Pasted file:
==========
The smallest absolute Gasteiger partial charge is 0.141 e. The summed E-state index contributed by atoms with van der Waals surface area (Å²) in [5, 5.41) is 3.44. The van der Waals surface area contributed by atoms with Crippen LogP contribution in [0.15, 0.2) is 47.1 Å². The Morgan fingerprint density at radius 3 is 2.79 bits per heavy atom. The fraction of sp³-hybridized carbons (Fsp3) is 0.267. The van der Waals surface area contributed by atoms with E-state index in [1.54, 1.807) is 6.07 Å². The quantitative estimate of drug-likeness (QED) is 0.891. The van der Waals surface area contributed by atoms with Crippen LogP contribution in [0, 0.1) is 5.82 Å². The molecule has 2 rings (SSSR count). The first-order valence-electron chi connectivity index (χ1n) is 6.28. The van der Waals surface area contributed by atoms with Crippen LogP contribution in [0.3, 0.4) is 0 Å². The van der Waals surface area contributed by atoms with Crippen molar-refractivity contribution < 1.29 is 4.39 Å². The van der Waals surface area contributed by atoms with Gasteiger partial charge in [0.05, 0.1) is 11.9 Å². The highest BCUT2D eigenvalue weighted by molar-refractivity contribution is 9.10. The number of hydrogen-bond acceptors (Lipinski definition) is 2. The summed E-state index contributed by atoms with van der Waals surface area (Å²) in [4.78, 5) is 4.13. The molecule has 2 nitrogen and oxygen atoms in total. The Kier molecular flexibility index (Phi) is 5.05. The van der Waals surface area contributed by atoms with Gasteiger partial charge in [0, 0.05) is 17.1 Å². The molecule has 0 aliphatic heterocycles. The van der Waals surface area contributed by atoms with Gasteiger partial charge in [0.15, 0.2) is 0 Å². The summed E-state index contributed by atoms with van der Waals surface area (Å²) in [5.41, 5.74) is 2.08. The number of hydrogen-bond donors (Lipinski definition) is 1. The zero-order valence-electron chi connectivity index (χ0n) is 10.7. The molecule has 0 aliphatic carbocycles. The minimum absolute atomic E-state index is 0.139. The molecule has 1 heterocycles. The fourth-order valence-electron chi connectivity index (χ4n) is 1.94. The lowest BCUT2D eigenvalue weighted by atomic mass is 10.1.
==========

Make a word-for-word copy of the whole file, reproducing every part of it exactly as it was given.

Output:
The smallest absolute Gasteiger partial charge is 0.141 e. The summed E-state index contributed by atoms with van der Waals surface area (Å²) in [5, 5.41) is 3.44. The van der Waals surface area contributed by atoms with Crippen LogP contribution in [0.15, 0.2) is 47.1 Å². The Morgan fingerprint density at radius 3 is 2.79 bits per heavy atom. The fraction of sp³-hybridized carbons (Fsp3) is 0.267. The van der Waals surface area contributed by atoms with E-state index in [1.54, 1.807) is 6.07 Å². The quantitative estimate of drug-likeness (QED) is 0.891. The van der Waals surface area contributed by atoms with Crippen LogP contribution in [0, 0.1) is 5.82 Å². The molecule has 2 rings (SSSR count). The first-order valence-electron chi connectivity index (χ1n) is 6.28. The van der Waals surface area contributed by atoms with Crippen LogP contribution in [0.3, 0.4) is 0 Å². The van der Waals surface area contributed by atoms with Crippen molar-refractivity contribution < 1.29 is 4.39 Å². The van der Waals surface area contributed by atoms with Gasteiger partial charge in [0.05, 0.1) is 11.9 Å². The highest BCUT2D eigenvalue weighted by molar-refractivity contribution is 9.10. The number of hydrogen-bond acceptors (Lipinski definition) is 2. The summed E-state index contributed by atoms with van der Waals surface area (Å²) in [4.78, 5) is 4.13. The molecule has 2 nitrogen and oxygen atoms in total. The Kier molecular flexibility index (Phi) is 5.05. The van der Waals surface area contributed by atoms with Gasteiger partial charge in [0, 0.05) is 17.1 Å². The molecule has 0 aliphatic heterocycles. The van der Waals surface area contributed by atoms with Gasteiger partial charge in [0.15, 0.2) is 0 Å². The summed E-state index contributed by atoms with van der Waals surface area (Å²) in [5.41, 5.74) is 2.08. The number of hydrogen-bond donors (Lipinski definition) is 1. The zero-order valence-electron chi connectivity index (χ0n) is 10.7. The molecule has 0 aliphatic carbocycles. The minimum absolute atomic E-state index is 0.139. The molecule has 1 heterocycles. The fourth-order valence-electron chi connectivity index (χ4n) is 1.94. The lowest BCUT2D eigenvalue weighted by atomic mass is 10.1.